County to ask workers for concessions
Kent County commissioners recently adopted a resolution that gives the county’s administrative staff the authority to ask all unionized and non-union employees for concessions in their wage and benefit packages for the next two fiscal years.
But because of an unusual situation, commissioners were unable to vote last week on a new labor agreement for one of the county’s bargaining units, a contract that includes an annual wage hike for two fiscal years.
Commissioners adopted the concession-seeking resolution because the county’s general fund, which pays for most of the services offered by the county, is facing a preliminary deficit of roughly $10 million for the 2011 and 2012 fiscal years. The county currently plans to address those shortfalls with about $8 million in budget cuts and with a $2 million infusion from the fund balance for each of those years.
Having to cut $8 million from the general fund will result in more county employees being laid off at the end of this year and the end of 2011. But if enough concessions are agreed to by county workers, fewer employees are likely to lose their jobs when the new fiscal years begin. The county’s fiscal year is the calendar year. “I think it’s important that we do this,” said Commissioner Brandon Dillon.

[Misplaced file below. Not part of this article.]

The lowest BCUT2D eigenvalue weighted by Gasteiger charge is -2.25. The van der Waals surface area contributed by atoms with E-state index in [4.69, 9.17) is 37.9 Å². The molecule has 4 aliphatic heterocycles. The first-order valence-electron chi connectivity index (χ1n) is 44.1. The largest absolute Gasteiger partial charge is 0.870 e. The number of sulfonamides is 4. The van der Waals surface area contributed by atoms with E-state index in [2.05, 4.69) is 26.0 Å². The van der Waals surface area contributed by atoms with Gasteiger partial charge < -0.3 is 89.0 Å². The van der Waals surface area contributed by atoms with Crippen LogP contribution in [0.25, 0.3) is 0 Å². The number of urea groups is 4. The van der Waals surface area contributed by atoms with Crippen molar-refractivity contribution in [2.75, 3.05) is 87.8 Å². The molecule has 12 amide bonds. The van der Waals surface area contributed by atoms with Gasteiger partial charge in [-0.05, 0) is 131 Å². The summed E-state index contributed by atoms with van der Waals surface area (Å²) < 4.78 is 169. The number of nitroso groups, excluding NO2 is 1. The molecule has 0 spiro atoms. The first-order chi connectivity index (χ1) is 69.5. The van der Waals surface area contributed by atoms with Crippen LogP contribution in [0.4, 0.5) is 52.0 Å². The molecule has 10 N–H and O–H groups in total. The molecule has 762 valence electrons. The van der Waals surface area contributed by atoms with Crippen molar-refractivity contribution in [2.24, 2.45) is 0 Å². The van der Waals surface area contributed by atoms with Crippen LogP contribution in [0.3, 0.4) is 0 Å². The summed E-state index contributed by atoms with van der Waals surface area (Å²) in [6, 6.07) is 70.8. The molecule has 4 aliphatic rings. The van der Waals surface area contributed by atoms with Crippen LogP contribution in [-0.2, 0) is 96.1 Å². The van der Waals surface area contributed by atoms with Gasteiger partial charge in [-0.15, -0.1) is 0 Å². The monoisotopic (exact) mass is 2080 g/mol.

But while they authorized staff to ask employees to accept less, commissioners couldn’t do anything to prevent the 178 members of the Kent County Law Enforcement Association from getting more. The Sheriff’s deputies who patrol county roads will receive a wage hike of 2.25 percent this year and another 2-percent next year. The total two-year cost to the county for the salary and benefits increase is $715,236.
“We’re kind of backed into a corner here,” said Commissioner Bill Hirsch.
That’s because the labor agreement came from binding arbitration, which is available through state law and only for police and fire departments. “It sounds to me like the arbitrator was just trying to be fair,” said Commissioner Gary Rolls, who added that the board approved a similar increase last year for deputies who work at the Kent County Jail.
Commissioners were to have voted on the labor agreement last week, but the county’s Legislative Committee voted not to recognize the new contract a week earlier so the matter didn’t come before the full board. But even if the commission would have voted no on the agreement just to send a fiscal message to county residents, the contract would still go into effect, because it was legally awarded to the officers association by a state-empowered third-party negotiator whose decision is final.
In fact, County Human Resources Director Don Clack said the membership of the officers association couldn’t vote on the two-year pact, either. Still, a few commissioners expressed concerns that a wage hike for one group will make it more difficult for the county to get concessions from other employees.
“It’s going to be hard for us to ask all groups, including us, to take a freeze,” said Commissioner Keith Courtade.